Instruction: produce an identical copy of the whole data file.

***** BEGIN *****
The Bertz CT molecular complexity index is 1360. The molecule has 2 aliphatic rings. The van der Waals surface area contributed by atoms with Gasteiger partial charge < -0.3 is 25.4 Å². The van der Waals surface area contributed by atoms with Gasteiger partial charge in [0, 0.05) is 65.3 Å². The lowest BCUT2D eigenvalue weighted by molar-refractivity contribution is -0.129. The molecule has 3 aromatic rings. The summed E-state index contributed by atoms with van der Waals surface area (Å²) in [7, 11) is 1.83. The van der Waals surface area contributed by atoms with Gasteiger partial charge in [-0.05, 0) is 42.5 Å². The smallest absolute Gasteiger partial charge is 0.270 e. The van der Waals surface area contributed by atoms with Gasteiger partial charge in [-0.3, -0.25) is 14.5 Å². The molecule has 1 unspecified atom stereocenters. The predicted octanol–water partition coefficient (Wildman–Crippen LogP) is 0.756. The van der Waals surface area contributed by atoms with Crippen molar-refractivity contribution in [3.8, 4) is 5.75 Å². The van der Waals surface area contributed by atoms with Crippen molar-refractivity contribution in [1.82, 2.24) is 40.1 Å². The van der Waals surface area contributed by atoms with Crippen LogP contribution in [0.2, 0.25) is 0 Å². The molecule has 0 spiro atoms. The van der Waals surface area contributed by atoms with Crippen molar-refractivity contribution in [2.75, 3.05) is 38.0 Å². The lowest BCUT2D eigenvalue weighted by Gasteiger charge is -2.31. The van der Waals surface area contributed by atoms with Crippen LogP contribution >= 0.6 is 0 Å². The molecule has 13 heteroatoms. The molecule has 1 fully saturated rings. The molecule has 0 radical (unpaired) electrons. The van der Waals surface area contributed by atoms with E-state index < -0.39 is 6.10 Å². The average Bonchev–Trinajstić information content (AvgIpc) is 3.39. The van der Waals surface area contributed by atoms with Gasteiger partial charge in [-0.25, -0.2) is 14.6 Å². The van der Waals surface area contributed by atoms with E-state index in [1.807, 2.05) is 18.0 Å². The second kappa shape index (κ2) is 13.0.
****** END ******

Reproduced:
The Bertz CT molecular complexity index is 1360. The molecule has 2 aliphatic rings. The van der Waals surface area contributed by atoms with Gasteiger partial charge < -0.3 is 25.4 Å². The van der Waals surface area contributed by atoms with Gasteiger partial charge in [0, 0.05) is 65.3 Å². The lowest BCUT2D eigenvalue weighted by molar-refractivity contribution is -0.129. The molecule has 3 aromatic rings. The summed E-state index contributed by atoms with van der Waals surface area (Å²) in [7, 11) is 1.83. The van der Waals surface area contributed by atoms with Gasteiger partial charge in [-0.05, 0) is 42.5 Å². The smallest absolute Gasteiger partial charge is 0.270 e. The van der Waals surface area contributed by atoms with Gasteiger partial charge in [-0.3, -0.25) is 14.5 Å². The molecule has 1 unspecified atom stereocenters. The predicted octanol–water partition coefficient (Wildman–Crippen LogP) is 0.756. The van der Waals surface area contributed by atoms with Crippen molar-refractivity contribution in [3.8, 4) is 5.75 Å². The van der Waals surface area contributed by atoms with Crippen molar-refractivity contribution in [1.82, 2.24) is 40.1 Å². The van der Waals surface area contributed by atoms with Crippen LogP contribution in [0.2, 0.25) is 0 Å². The molecule has 0 spiro atoms. The van der Waals surface area contributed by atoms with Crippen molar-refractivity contribution in [2.75, 3.05) is 38.0 Å². The lowest BCUT2D eigenvalue weighted by Gasteiger charge is -2.31. The van der Waals surface area contributed by atoms with Crippen LogP contribution >= 0.6 is 0 Å². The molecule has 13 heteroatoms. The molecule has 1 fully saturated rings. The molecule has 0 radical (unpaired) electrons. The van der Waals surface area contributed by atoms with E-state index < -0.39 is 6.10 Å². The average Bonchev–Trinajstić information content (AvgIpc) is 3.39. The van der Waals surface area contributed by atoms with Gasteiger partial charge in [-0.25, -0.2) is 14.6 Å². The van der Waals surface area contributed by atoms with E-state index in [1.807, 2.05) is 18.0 Å². The second kappa shape index (κ2) is 13.0.